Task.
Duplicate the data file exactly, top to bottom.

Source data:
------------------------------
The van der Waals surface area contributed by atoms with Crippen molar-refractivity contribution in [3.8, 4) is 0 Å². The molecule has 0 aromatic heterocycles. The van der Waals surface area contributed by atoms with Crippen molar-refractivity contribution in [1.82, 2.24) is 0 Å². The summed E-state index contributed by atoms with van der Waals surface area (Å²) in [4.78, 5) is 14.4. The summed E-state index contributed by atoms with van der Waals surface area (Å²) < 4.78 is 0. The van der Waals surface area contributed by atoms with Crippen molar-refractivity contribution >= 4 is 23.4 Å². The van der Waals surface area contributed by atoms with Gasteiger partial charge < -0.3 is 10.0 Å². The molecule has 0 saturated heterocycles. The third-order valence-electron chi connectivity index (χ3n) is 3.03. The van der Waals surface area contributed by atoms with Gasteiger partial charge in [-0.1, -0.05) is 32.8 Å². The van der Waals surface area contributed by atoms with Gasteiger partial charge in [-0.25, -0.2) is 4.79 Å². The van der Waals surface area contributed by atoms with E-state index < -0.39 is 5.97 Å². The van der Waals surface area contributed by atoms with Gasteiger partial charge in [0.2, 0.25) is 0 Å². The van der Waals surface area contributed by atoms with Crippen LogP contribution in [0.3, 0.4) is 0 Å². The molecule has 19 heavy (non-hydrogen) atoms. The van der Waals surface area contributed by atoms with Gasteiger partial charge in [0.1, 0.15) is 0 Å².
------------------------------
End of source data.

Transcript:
The van der Waals surface area contributed by atoms with Crippen molar-refractivity contribution in [3.8, 4) is 0 Å². The molecule has 0 aromatic heterocycles. The van der Waals surface area contributed by atoms with Crippen molar-refractivity contribution in [1.82, 2.24) is 0 Å². The summed E-state index contributed by atoms with van der Waals surface area (Å²) in [4.78, 5) is 14.4. The summed E-state index contributed by atoms with van der Waals surface area (Å²) < 4.78 is 0. The van der Waals surface area contributed by atoms with Crippen molar-refractivity contribution >= 4 is 23.4 Å². The van der Waals surface area contributed by atoms with Gasteiger partial charge < -0.3 is 10.0 Å². The molecule has 0 saturated heterocycles. The third-order valence-electron chi connectivity index (χ3n) is 3.03. The van der Waals surface area contributed by atoms with Gasteiger partial charge in [-0.1, -0.05) is 32.8 Å². The van der Waals surface area contributed by atoms with Gasteiger partial charge in [-0.25, -0.2) is 4.79 Å². The van der Waals surface area contributed by atoms with E-state index < -0.39 is 5.97 Å². The van der Waals surface area contributed by atoms with Gasteiger partial charge in [0.2, 0.25) is 0 Å². The van der Waals surface area contributed by atoms with Crippen LogP contribution in [0.3, 0.4) is 0 Å². The molecule has 19 heavy (non-hydrogen) atoms. The van der Waals surface area contributed by atoms with Gasteiger partial charge in [0.1, 0.15) is 0 Å².